Newsletter: July 2021

With Covid-19 restrictions easing, the weather remaining consistently warm and the England football team looking like they are actually bringing it home, July 2021 seems a jovial period. But how does the economy fair and what does this mean for most businesses?

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Football fever

When the format of the new European Championship was first announced, we would be forgiven for thinking this was to encourage travel between all participating countries. It certainly has not panned out that way, but the tournament has by no means been a failure, least not for England anyway.

With 24m viewers tuning in for the semi-final victory and a predicted 33m for the final on Sunday, we are right to assume football is the major talking point of July. But what does this mean for business?

With Covid-19 restrictions not fully eased until later in the month, Wembley will only hold a maximum of 60,000 fans. A bulk of the remaining viewers will gather in pub gardens to cheer on the lions.

We cannot overlook the importance of these gatherings to small businesses as the knock-on effects of such events are huge. Pubs, takeaways, grocery stores, taxis will all relish the event. Staff may even benefit from overtime, with the government allowing premises to remain open for an additional 45 minutes for the event.

With England remaining in the tournament until the final game, the prolonged benefits of Euro 2020 for small businesses is fitting considering the turbulent last 18-months. Irrespective of the result on Sunday, many local businesses will already feel like winners!

Covid-19 restrictions

In a widely publicised toing and froing in government, it has been announced most legal Covid-19 restrictions will ease on 19th July.

This will be particularly welcoming news for those in the hospitality sector. Nightclubs can open, pubs will no longer be required to provide table service only, there will no longer be limits on weddings, funerals, concerts, sporting events and theatre.

We are likely to see a rebound effect for many of these events, with people splashing lavishly using the savings they accumulated during the restrictions.

There are even talks of staff shortages, which will be music to the ears of those who previously lost their jobs due to the pandemic. New job openings are also perfectly timed for those in full-time education and are breaking up for summer holidays

This will go someway to reducing the 4.7% unemployment rate as at the end of April 2021, according to The Office of National Statistics.

Travel

From 19th July 2021, any guidance which was previously recommended against travelling to amber listed countries has been removed by the government, as has the need to quarantine, for those who have received both vaccine doses.

Easyjet have since announced a 440% increase in bookings to amber listed destinations, from the previous week - yes 440%! This tells us, people have saved money and are keen to spend it! Although savings are necessary, they can be bad for the economy, a regular circulation of money would always be the target.

As much as the government would encourage people to take breaks and benefit from a well-earned rest, they’d prefer the UK population to go on stay-cations and glamping trips this summer. This would keep UK money in the UK and would see shifts from savers to small businesses.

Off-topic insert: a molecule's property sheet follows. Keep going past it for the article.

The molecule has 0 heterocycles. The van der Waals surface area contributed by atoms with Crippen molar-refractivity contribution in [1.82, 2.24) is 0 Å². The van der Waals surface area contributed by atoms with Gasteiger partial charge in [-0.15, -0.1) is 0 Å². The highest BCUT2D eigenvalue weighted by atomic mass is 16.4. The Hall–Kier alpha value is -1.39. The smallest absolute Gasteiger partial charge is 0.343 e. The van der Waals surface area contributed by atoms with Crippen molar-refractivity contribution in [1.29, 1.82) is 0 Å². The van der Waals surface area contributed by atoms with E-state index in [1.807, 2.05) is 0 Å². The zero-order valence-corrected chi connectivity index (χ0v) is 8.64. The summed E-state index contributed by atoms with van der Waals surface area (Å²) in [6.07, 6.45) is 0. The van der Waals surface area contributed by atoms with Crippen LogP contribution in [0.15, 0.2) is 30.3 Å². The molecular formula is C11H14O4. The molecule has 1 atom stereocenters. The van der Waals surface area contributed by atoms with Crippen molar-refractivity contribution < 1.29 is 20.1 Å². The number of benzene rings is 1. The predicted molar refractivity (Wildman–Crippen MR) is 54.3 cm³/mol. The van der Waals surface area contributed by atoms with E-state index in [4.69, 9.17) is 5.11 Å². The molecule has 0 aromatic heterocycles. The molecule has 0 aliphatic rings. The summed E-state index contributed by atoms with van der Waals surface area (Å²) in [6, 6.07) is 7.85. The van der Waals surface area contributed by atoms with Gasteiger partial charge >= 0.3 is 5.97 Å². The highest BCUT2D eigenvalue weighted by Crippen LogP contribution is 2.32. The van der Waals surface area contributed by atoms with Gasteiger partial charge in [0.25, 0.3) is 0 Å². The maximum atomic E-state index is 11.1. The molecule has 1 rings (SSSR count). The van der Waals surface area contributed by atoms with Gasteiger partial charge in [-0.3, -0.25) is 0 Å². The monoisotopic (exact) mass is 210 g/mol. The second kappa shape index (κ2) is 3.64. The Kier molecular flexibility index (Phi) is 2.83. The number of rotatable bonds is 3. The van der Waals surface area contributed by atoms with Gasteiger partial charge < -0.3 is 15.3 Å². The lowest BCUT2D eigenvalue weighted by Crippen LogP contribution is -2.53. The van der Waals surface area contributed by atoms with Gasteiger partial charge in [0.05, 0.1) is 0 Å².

Stamp duty

The start of July 2021 saw tax holidays being phased on property purchases. The holiday was introduced a year ago to encourage property purchases which had stagnated in the earlier months of the pandemic.

It can be argued the holiday not only carried the baton for property sales, but it actually pushed house prices up. Nationwide reported an annual house price increase of 13.4%, which is the highest level since November 2004.

The government themselves rely on the tax generated from stamp duty, so it will be in their interests to reintroduce it but will this be at the expense of slowing the property market?

With the stamp duty now being phased out some experts feel house prices must fall, prices fell by 0.5% in June, which doesn’t seem like much when you consider the average house had a £21,000 increase in 12-months. This could be an early indicator of things to come, but there are far too many variables to the property market to make a concrete assessment yet. We shall eagerly wait for now.

Furlough

The job saving scheme which was introduced and extended by the government four times, is starting to unwind and close at the end of September.

Furloughed staff had 80% of their wages paid by the government up until June, this is drawing back to 70% in July and 60% in August and September. Employers are expected to pick up the shortfall whilst the government is scaling back.

Small businesses owners are encouraged to bring staff back and stimulate business growth. Owners are already paying pension and national insurance and will see furlough staff costs rise from £155/month to £322/month in July and £489/month in August and September.

Businesses will seriously consider their cash flow positions going forward or worse scale back on staff. We may see an increase in unemployment due the maturity of the furlough scheme but there is optimism the majority of jobs will be saved, due to the economy reopening.

With so much happening, there will surely be an impact on you and your business. Speak to someone from our team today to discuss how this will directly affect you and how to be prepared. Please call 01733 639076 or email hello@virtue.accountants with details on what you would like to discuss. We’d love to hear from you!

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